Rationale: The UND Network is a common and strategic resource for members of the UND community and its constituents and must be secured to retain availability and confidentiality. Network authentication can help UND identify those who may threaten network security or use the network for illegal activities. NDUS Network Technology Standards states, “Access to network resources should be authenticated and users should be accounted for with appropriate timestamps and IP addresses.” UND’s network is considered ‘private’ to avoid costly network changes as may be required by Communications Assistance for Law Enforcement Act of 1994 (CALEA). For these reasons, the UND network will implement authentication to the UND Network.
Network Definition: The UND network is comprised of the campus physical components such as cable, switches, telecommunications equipment, wireless access points, routers, firewalls, virtual private network (VPN) concentrators, dial-up and DSL access and connection points to the ND’s Statewide Technology Access for Government and Education network (STAGEnet), Internet, Internet2, and Northern Tier Network Consortium. The UND network also has logical components such as IP addresses, directory services, and routing.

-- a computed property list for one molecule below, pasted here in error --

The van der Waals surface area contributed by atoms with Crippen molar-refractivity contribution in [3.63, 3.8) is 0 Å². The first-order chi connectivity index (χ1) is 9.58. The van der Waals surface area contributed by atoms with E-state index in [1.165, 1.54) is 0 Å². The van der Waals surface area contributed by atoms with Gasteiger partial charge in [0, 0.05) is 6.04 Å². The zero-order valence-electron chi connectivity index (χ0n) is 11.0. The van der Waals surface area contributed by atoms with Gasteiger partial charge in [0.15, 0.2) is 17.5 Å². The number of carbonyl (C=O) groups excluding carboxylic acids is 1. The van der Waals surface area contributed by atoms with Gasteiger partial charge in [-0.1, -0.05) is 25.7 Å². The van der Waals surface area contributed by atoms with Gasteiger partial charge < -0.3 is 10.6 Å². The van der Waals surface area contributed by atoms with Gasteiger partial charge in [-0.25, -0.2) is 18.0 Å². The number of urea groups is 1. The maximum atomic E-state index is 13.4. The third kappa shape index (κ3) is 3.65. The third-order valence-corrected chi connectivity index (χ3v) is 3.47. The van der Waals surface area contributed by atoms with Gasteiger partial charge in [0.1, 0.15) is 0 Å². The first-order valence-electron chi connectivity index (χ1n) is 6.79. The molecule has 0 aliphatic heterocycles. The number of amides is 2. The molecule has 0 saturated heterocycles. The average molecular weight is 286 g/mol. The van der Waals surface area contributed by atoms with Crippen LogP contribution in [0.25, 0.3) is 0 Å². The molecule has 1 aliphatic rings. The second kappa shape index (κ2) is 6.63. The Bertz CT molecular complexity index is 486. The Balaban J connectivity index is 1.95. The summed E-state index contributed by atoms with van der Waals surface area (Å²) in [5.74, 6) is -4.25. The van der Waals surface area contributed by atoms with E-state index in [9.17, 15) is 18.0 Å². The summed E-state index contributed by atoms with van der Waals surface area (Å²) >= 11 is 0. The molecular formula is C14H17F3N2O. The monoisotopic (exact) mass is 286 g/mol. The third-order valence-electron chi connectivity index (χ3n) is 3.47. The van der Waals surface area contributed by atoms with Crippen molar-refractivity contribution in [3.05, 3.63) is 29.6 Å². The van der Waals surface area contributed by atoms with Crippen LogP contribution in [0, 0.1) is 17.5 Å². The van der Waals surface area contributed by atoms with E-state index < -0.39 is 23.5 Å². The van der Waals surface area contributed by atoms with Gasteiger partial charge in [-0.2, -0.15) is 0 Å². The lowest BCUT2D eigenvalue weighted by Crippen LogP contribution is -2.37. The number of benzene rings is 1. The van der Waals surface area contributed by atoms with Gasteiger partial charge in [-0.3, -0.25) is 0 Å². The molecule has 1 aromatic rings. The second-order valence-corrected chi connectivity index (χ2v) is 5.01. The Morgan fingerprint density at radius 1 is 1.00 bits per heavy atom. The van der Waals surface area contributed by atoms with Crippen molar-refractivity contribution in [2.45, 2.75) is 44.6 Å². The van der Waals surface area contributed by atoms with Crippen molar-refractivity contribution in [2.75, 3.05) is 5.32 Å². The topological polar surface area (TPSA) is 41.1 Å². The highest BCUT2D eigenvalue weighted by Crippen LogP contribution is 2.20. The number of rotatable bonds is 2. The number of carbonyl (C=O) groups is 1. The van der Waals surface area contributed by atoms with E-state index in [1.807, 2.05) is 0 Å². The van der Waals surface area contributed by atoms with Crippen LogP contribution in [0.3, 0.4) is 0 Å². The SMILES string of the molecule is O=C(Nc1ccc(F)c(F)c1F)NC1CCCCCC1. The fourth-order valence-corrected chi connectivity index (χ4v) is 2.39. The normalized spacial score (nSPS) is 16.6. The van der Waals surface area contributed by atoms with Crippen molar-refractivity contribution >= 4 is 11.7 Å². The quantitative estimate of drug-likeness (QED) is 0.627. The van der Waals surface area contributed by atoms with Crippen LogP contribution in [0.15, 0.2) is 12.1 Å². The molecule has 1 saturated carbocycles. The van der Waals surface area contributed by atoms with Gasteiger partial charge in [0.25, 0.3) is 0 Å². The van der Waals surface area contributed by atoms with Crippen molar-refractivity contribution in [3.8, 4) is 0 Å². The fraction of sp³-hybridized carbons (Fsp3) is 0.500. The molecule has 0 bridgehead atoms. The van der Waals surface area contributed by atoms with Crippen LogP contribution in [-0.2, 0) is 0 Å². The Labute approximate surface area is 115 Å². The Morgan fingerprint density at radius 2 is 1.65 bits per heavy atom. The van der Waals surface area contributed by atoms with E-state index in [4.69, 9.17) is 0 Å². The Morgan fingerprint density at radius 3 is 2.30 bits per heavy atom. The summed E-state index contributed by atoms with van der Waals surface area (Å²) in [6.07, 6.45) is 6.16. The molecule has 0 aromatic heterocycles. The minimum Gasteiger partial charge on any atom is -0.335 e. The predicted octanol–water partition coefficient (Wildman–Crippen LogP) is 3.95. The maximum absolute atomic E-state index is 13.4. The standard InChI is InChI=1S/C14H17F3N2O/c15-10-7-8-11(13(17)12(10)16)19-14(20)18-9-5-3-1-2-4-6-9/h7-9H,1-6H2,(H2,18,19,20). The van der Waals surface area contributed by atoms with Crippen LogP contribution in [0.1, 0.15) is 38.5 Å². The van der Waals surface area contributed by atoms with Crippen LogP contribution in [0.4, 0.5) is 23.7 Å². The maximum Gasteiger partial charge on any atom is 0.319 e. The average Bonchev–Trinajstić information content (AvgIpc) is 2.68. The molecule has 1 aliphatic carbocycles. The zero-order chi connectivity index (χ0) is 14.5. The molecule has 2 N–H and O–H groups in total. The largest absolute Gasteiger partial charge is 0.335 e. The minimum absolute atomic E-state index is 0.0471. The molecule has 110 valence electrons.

Any computer or device using an Internet address assigned to the University or connected to a UND campus physical port or wireless access point is considered to be connected to the UND Network.
ITSS will lead a campus wide effort for network authentication including the following steps: 1) developing an identity and access management system to identify who may access the UND network; 2) determining what capabilities are provided with network access; 3) implementing existing policies and procedures and seeking additional ones as may be needed, 4) determining an appropriate technology solution for authentication; and 5) seeking funding and implementing. We anticipate complete implementation of campus wide network authentication within 3 years.
Network Encryption: Network encryption is the practice of using code to ‘scramble’ communication in preparation for transit and ‘unscramble’ it on the receiving end making it difficult for someone to capture a network stream and read the information. There are some network segments in which network encryption is used, however there is no campus-wide standard or established expectation that all UND network traffic is to be encrypted.
Applications that accept, provide or store private, confidential or protected information should include encryption in the system planning and development. Individuals who use encrypted applications should be cautioned to not use the same password on unencrypted systems as it may be captured and misused for secure applications.